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#include <iostream>

using namespace std;

class base
{
public:
  virtual void taunt() = 0;
  virtual void hide() = 0;
};

template <int nx, int ny>
class derivedA : public base
{
  void hide();
public:
  void taunt() { cout << "derivedA" << endl; }

  char c[nx][ny];
};

template <int nx, int ny, int nz>
class derivedB : public base
{
  void taunt();
public:

  void hide() { cout << "hide B" << end; }
  char c[nx][ny][nz];
};

int main()
{
  derived * dp = new derivedA();

  dp->taunt();

  delete dp;

  DerivedB b;

  dp = &b;

  dp->hide();

  return 0;
}

A and B are both derived from the pure virtual class base, and both have one method unimplemented. Is it legal to leave one method unimplemented? Is it acceptable or good practice to leave one method unimplemented? Are there better ways?

Edit: I just noticed that the classes are not derived from base. I've changed the code so that it does.

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7  
"A and B are both derived from the pure virtual class base" -- No, they're not. They're both baseless. –  Benjamin Lindley May 1 '12 at 17:12
1  
You can not instantiate a class with even a single method unimiplemented. Just try it on random compiler and you will see the compilation error. –  Boris Strandjev May 1 '12 at 17:13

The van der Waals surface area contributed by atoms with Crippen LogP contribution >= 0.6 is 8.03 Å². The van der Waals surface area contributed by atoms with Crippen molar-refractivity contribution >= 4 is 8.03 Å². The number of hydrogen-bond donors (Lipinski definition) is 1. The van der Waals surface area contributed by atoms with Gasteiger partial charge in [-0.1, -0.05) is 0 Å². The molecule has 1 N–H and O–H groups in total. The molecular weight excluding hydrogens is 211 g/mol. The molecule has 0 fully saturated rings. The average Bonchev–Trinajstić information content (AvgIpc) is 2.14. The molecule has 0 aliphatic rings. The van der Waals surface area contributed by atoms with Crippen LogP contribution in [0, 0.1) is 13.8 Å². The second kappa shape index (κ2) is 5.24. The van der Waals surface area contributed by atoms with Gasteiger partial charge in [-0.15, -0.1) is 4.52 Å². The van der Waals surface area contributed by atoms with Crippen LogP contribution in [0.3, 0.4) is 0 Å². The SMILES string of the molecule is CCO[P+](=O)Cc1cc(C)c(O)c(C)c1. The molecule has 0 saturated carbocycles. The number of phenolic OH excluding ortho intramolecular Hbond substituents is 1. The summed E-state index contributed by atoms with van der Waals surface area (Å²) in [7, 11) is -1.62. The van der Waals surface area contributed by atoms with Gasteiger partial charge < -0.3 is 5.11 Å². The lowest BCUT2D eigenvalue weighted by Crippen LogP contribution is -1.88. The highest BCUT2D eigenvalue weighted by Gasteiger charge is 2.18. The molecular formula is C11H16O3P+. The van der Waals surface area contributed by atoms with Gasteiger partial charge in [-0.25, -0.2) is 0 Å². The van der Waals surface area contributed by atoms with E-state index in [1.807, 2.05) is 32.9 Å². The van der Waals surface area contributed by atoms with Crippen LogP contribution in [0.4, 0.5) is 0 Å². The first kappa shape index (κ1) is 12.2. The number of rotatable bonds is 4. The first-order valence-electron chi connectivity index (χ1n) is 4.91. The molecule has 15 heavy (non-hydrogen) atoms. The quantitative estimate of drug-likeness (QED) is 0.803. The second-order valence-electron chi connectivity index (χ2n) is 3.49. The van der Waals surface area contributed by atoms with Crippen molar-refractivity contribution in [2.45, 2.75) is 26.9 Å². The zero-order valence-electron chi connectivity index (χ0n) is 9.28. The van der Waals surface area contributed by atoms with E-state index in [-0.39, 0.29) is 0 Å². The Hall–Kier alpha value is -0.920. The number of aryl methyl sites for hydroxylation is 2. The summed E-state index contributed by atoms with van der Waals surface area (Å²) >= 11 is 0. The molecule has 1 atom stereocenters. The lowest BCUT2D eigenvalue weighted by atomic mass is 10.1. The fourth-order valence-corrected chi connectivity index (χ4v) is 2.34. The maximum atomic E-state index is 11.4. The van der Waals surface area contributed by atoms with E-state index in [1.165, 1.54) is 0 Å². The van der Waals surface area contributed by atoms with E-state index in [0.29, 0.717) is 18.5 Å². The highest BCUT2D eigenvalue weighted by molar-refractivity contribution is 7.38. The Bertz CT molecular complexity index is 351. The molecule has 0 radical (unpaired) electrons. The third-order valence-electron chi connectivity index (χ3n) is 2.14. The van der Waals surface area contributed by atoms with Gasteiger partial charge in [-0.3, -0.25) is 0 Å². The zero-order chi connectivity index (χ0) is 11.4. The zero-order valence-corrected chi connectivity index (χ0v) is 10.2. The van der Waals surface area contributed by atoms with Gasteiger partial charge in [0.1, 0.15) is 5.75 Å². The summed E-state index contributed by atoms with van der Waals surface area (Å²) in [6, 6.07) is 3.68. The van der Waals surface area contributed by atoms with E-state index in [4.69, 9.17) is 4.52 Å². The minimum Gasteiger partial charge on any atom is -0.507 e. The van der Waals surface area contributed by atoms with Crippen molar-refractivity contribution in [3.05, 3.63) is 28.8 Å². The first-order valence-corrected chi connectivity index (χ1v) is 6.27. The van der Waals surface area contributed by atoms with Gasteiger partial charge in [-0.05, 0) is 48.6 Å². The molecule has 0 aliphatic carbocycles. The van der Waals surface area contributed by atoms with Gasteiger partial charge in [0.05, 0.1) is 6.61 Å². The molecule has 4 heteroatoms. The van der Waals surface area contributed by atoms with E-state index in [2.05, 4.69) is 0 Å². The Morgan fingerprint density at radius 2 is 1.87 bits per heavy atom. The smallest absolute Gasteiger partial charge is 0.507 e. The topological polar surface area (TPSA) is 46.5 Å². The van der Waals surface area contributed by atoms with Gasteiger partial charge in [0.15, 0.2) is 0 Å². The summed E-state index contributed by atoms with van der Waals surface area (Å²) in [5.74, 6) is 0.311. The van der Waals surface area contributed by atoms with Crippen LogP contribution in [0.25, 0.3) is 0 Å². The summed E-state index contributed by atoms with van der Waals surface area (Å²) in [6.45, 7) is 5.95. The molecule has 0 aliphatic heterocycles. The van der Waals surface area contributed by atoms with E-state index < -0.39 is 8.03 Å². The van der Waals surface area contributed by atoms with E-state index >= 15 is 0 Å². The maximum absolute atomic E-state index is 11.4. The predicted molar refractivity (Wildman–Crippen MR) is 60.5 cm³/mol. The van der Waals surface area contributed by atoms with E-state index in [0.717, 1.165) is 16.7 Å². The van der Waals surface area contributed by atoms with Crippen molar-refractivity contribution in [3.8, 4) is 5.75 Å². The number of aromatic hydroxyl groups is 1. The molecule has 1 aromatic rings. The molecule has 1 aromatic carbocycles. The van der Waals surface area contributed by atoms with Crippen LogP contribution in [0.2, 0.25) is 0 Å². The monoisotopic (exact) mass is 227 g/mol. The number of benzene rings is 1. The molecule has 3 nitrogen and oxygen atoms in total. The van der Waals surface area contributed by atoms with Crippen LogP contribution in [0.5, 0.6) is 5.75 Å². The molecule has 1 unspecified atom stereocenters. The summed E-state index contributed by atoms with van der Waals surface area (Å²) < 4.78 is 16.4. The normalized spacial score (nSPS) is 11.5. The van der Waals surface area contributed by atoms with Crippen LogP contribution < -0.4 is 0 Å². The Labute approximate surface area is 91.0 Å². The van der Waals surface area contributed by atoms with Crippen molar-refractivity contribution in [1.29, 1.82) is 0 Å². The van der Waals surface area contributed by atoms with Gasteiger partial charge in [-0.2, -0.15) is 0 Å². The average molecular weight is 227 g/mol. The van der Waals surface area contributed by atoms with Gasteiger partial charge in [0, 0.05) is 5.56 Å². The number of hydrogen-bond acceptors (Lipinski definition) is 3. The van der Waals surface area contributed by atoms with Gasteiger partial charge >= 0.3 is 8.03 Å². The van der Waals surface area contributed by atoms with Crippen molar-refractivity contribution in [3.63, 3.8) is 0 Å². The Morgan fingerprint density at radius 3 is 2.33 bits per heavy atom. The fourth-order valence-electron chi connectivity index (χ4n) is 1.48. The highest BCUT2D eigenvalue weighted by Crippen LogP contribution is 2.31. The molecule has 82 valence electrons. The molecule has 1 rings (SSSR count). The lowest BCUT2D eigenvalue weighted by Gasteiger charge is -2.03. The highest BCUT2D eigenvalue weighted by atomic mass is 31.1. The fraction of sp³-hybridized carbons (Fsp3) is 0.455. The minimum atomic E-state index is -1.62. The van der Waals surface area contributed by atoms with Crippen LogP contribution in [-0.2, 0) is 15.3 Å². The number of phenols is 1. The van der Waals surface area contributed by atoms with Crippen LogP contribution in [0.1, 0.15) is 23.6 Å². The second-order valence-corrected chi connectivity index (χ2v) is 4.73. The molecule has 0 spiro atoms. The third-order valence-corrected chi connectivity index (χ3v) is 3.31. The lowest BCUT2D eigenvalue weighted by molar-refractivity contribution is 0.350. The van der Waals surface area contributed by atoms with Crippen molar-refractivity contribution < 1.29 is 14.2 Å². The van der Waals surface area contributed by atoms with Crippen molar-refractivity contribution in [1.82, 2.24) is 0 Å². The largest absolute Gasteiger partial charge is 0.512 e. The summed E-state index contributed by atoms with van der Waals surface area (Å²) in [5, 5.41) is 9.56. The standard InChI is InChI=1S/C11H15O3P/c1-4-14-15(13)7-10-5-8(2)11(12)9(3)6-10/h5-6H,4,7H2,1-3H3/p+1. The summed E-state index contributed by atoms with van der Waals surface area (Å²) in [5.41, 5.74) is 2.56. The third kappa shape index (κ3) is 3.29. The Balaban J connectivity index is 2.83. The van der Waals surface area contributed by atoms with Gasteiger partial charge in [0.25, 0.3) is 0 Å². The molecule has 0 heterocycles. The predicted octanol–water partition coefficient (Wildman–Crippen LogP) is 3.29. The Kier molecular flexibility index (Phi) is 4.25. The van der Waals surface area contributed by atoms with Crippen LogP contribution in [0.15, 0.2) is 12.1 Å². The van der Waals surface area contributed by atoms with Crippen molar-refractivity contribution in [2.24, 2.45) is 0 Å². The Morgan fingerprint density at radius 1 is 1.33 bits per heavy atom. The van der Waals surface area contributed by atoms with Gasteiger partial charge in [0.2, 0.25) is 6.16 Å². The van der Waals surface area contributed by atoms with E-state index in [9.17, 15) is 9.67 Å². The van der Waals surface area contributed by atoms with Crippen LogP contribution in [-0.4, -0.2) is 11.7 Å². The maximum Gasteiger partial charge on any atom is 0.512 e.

derived * dp = new derivedA(); : derived is not a type and derivedA() is illegal: derivedA<4, 5>(). –  hmjd May 1 '12 at 17:14
    
Saying or wishing your classes are derived from some base class doesn't make it so. You need to specify the base class(es) as class derivedA : public base { ... }; Do that and try compiling your code on any compiler, you'll answer your questions yourself. –  Praetorian May 1 '12 at 17:16
2  
@BorisStrandjev: Not true. You can instantiate a class with unimplemented methods as long as you don't try to call those methods. This is often done with copy constructors to make classes non-copyable. What you can't instantiate is classes with pure virtual functions. –  Benjamin Lindley May 1 '12 at 17:18

3 Answers 3

up vote 4 down vote accepted

If you derive from a class that has a pure virtual method and you don't override that method in the derived class, that derived class will be an abstract class as well. If this is OK for you (e.g. you will derive it further), than you can do that. If you do want to instantiate that derived class, than you will have to override all pure abstract methods

Note that in your example you do not derive from the abstract base class: both derivedA and derivedB are standalone classes. You need:

class derivedA : public base {
  //...
};
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You are not allowed to instantiate any class that has pure virtual member functions. You can of course have such a class, but any instances of it must be of subclasses in which all the pure virtuals have been given definitions.

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No, it is not legal, you would get an error telling you that some virtual functions are "pure", or that you are trying to instantiate an abstract class. (depending on your compiler).

In your code example you are not inheriting from the abstract base class. Try compiling this:

struct Base {
  virtual void foo()=0;
  virtual void bar()=0;
};

struct Derived : Base {
  virtual void foo() {}
};

int main() {
  Derived d;
}

On GCC the error is quite self-explanatoyr:

baseclass.cpp:14:11: error: cannot declare variable 'd' to be of abstract type 'Derived'

baseclass.cpp:7:8: note: because the following virtual functions are pure within 'Derived':

baseclass.cpp:4:16: note: virtual void Base::bar()

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